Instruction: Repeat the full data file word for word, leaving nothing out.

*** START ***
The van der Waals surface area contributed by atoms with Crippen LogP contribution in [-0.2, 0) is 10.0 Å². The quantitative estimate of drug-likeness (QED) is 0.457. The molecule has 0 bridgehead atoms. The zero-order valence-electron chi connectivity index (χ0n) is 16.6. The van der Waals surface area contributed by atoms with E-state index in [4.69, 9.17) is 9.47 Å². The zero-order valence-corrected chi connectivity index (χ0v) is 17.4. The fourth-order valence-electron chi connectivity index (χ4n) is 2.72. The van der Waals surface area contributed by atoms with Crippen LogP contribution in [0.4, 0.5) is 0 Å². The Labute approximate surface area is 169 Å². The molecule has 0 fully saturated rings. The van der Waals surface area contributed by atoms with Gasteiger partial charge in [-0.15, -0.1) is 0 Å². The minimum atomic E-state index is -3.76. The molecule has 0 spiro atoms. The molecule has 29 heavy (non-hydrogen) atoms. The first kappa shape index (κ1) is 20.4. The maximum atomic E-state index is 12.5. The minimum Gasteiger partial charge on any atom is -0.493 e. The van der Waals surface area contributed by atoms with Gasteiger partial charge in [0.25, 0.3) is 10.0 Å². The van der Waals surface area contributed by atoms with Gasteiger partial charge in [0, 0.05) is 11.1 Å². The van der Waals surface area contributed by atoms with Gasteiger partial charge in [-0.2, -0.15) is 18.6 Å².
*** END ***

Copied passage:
The van der Waals surface area contributed by atoms with Crippen LogP contribution in [-0.2, 0) is 10.0 Å². The quantitative estimate of drug-likeness (QED) is 0.457. The molecule has 0 bridgehead atoms. The zero-order valence-electron chi connectivity index (χ0n) is 16.6. The van der Waals surface area contributed by atoms with E-state index in [4.69, 9.17) is 9.47 Å². The zero-order valence-corrected chi connectivity index (χ0v) is 17.4. The fourth-order valence-electron chi connectivity index (χ4n) is 2.72. The van der Waals surface area contributed by atoms with Crippen LogP contribution in [0.4, 0.5) is 0 Å². The Labute approximate surface area is 169 Å². The molecule has 0 fully saturated rings. The van der Waals surface area contributed by atoms with Gasteiger partial charge in [-0.15, -0.1) is 0 Å². The minimum atomic E-state index is -3.76. The molecule has 0 spiro atoms. The molecule has 29 heavy (non-hydrogen) atoms. The first kappa shape index (κ1) is 20.4. The maximum atomic E-state index is 12.5. The minimum Gasteiger partial charge on any atom is -0.493 e. The van der Waals surface area contributed by atoms with Gasteiger partial charge in [0.25, 0.3) is 10.0 Å². The van der Waals surface area contributed by atoms with Gasteiger partial charge in [0, 0.05) is 11.1 Å². The van der Waals surface area contributed by atoms with Gasteiger partial charge in [-0.2, -0.15) is 18.6 Å².